School Boards across Ontario are coming down on students who are not properly immunized.
In May of last year, Waterloo Region school board suspended 2,000 students from school as the public health unit enforced a provincial law that requires students to prove they are properly immunized.
The suspension effected students from Grade 2 to 8, who couldn’t show that they are protected against measles, mumps and rubella.
More than 1,000 students in Durham Region could be suspended from school by next week if they can’t find immunization records to prove they have received the necessary shots.
Letters sent home to parents in November said that Durham District School Board students whose vaccinations are not up to date will be forced to stay home.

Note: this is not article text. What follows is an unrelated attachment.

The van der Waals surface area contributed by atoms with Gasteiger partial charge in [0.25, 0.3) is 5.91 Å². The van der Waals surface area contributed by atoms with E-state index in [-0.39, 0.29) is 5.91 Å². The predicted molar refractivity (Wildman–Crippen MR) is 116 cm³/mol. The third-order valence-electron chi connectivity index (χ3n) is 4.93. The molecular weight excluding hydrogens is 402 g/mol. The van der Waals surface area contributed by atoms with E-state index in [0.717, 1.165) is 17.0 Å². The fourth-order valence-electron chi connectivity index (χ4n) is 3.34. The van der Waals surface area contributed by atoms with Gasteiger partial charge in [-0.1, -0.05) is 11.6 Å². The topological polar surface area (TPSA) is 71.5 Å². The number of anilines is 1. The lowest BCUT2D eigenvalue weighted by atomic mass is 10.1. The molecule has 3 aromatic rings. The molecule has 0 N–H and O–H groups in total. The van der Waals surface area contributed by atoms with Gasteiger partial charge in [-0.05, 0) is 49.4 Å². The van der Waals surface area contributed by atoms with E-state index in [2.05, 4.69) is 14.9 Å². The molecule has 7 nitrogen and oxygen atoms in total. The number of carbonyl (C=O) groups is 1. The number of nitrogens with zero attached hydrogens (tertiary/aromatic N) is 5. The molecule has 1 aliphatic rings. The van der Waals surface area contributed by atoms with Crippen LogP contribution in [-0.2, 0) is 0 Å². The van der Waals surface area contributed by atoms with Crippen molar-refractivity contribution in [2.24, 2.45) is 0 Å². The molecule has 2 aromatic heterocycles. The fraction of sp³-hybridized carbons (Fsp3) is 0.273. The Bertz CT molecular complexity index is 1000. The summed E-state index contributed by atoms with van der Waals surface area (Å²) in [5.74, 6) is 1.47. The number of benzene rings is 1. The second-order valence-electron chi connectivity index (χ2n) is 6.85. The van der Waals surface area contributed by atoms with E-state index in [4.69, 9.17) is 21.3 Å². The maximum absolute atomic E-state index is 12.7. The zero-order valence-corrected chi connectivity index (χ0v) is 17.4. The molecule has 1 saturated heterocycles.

The letters were sent by the Durham Health Unit, which says students and their families have had enough time to get the inoculations.
“If they have not, then yes they would be suspended as of January 16,” Regina Elliot of Durham Public Health said. “And they may remain suspended up to 20 days or until we receive the information.”
Health officials have the authority to keep students out of school for up to 20 days, if the proper documentation isn’t provided.
Students can be exempt from immunization on religious, medical or moral grounds, but the exemption must be documented.
I agree with the school board and their decision. 1,000 students who do not have current records is excessive. If there was an outbreak and these steps had not been taken, parents would be outraged. The school boards job is to make sure each child that attends their facility is safe. By making sure that all children are immunized, they cover their butts and maintain a healthy community.